It’s surprising how many people, even business owners, haven’t got a clue what us accountants do. Sure, most know we work out how much tax you have to pay, and like a good fiddle with a spreadsheet, but what should a good accountant be doing for you?
Let’s start with the basics. Any half decent accountant should be taking care of your annual accounts and tax returns for you, in plenty of time before the deadline, and tell you how much tax to pay, when & where, and the amount of tax you pay should be the least amount legally possible.
They should give you basic advice when you start like what structure would be best for you (sole trader or Limited Company), adding your spouse or partner to the business to save tax, or any relevant tax schemes that could be of benefit.
Finally, they should absolutely be in your corner should HMRC come back and ask any questions – without charging you extra or rip-off ‘insurance’ to do so.
Accountants deal with businesses all day long. They know a thing or 2. They shouldn’t be charging you for recommendations to other businesses that might be able to help you, or for giving their thoughts on what you should do next, or how to approach a problem you’re facing.
And, they certainly shouldn’t be presenting you with a bill afterwards just for a damn chat.
This shouldn’t just be restricted to tax advice either, but all sorts of things small business owners need some help on, like HR, legal, IT and much more.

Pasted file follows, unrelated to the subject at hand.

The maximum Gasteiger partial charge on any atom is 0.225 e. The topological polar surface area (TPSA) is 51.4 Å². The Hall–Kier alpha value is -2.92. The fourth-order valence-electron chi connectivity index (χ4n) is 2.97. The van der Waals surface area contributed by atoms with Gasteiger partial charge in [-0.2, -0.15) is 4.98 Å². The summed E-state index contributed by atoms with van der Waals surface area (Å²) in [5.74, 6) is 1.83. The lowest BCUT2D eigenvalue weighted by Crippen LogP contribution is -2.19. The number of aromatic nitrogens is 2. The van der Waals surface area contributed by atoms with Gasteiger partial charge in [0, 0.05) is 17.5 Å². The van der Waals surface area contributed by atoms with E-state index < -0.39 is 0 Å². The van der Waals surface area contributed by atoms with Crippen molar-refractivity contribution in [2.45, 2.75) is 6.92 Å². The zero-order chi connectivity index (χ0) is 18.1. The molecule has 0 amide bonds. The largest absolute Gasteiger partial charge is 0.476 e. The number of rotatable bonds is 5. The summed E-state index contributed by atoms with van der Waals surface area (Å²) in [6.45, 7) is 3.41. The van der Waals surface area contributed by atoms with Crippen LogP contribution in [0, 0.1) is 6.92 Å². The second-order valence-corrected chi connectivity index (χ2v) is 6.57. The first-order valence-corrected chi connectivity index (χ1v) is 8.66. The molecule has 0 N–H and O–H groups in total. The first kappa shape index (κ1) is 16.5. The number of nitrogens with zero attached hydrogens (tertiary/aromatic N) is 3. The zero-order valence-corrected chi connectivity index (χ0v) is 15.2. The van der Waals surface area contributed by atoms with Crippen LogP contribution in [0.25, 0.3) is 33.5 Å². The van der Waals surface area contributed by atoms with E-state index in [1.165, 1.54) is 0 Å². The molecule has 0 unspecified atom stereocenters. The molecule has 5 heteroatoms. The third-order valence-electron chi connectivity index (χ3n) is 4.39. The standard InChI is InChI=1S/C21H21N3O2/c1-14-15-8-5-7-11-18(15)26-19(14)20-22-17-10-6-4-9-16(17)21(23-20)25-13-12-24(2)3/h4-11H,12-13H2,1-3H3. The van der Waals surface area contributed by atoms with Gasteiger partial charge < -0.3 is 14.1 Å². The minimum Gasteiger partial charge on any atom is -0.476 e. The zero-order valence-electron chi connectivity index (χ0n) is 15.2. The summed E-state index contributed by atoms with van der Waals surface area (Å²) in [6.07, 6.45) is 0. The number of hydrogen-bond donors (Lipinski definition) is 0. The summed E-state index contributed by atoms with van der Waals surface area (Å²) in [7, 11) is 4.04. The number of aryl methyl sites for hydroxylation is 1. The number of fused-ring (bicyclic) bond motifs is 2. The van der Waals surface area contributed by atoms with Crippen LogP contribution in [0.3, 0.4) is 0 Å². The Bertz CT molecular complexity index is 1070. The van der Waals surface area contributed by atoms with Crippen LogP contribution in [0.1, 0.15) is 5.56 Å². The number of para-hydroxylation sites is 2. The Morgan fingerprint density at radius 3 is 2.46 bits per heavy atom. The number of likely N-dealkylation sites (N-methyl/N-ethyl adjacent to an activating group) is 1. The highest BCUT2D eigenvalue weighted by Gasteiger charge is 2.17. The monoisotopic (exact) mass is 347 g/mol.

Our world moves fast, and there is now so much technology out there that can help you run your business much more smoothly, achieve certain things faster, and for a lot cheaper than it used to be.
Your accountant should be the one telling you what these bits of tech are, how they can save you time and money, and how you use them. Better yet, they should be providing all their clients with free basic tech, included within their service, and offer free training to go with it.
Accountants are amongst some of the more difficult to price services out there. That’s because they’ve been doing it wrong for so long!
A good accountant should never be charging by time (hey, who said it was OK to slap a price on their head), by transactions, or some other convoluted way of charging like your turnover level.
Prices should be clear, so easy to understand a 7 year old could get it, and include everything you need, preferably as a nice easy monthly amount that doesn’t change every 5 minutes.
It seems silly writing this, but you’ll be amazed how many clients leave their accountant and come to us because they haven’t had a response from their accountant for 3 months.
It’s not difficult. Response times should be within 24 hours (1 working day) to at least acknowledge they’ve got the message.
A good accountant also won’t be pompous and try and intimidate you with big words like ‘fiscal performance’ or ‘net realisable value’. Small business owners have enough on their plate, without being bamboozled with a second language.
Finally, the way they communicate should align with how you like to operate. If they are intent on asking you for your fax number (hello 1994!), or sending you letters in the post, get an accountant who’s with the times and knows what email, What’s App or Social Media is.
You should know, personally, who your accountant is. As in, ‘my accountant is Jeff, he’s a great bloke’. Not the firm, the person. If you don’t have a decent relationship with your accountant, who keeps getting passed to more junior accountants in the firm, you won’t be getting the best advice.
2020 has been a funny old year. What a great accountant has done, is be there for their clients, with advice, support and, most important, not rubbing their hands together, charging cash-strapped businesses for every claim or bit of help with funding applications during a national shit storm (that’s latin for ‘pandemic’).
We do all this, and more, for every client, and they love us for it. If you’re ready to love us too, drop us an email on email@example.com